At Trading Economics, we think that the influence of quantitative easing on the economy is very controversial at least since it is very difficult to assess how much money supply is needed to boost credit markets and for how long those measures should be implemented. There is also another danger by the corner since the ability of new money to boost incomes depends on its velocity”. In fact, institutions expecting further deterioration of the economy may simply put the capital obtained from selling treasuries into deposits instead of investing them. Also, a lot of Treasuries are owned by financial institutions abroad, not by the companies and families that need them the most.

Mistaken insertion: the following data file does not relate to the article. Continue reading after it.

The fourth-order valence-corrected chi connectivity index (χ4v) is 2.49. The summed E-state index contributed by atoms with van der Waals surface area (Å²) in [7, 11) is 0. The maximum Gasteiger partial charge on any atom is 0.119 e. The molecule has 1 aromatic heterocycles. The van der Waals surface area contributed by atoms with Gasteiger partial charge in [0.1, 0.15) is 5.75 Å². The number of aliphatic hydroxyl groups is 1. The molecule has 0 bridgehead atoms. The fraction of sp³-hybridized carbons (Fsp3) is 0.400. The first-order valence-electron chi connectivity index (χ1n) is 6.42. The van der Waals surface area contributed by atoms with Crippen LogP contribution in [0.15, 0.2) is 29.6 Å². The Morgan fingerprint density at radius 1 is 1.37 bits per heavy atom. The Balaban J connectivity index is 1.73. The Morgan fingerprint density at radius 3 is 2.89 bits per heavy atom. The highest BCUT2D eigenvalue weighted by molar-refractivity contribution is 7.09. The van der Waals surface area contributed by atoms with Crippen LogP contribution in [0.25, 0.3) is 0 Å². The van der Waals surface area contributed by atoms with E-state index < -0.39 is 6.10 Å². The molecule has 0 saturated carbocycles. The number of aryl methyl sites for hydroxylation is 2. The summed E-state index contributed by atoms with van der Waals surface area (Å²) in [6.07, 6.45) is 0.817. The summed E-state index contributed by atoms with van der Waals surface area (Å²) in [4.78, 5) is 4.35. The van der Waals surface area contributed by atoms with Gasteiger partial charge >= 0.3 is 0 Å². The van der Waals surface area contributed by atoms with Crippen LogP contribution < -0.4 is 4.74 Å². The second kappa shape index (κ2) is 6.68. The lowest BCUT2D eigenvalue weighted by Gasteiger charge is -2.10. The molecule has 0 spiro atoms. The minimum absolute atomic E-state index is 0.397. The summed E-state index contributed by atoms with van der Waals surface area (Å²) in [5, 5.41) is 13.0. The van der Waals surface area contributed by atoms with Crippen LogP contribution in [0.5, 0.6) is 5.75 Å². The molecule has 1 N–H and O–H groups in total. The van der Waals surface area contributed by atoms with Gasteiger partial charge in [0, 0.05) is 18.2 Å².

Furthermore, there is no example of a country on which quantitative easing have had a significant effect. The only economy in recent years to have tried its full-scale version for a significant period was Japan. The Bank of Japan was adding reserves to the banking system and keeping the zero interest rate policy for five years, from 2001 to 2006. Instead, a lot of economists argue that the liquidity problems of Japan were solved by capital injections and guarantees to the banks and not by quantitative. Moreover, the Japanese experienced high oil prices and a big program of government spending, so it’s difficult to assess the real influence of quantitative easing on Japan’s fight against deflation.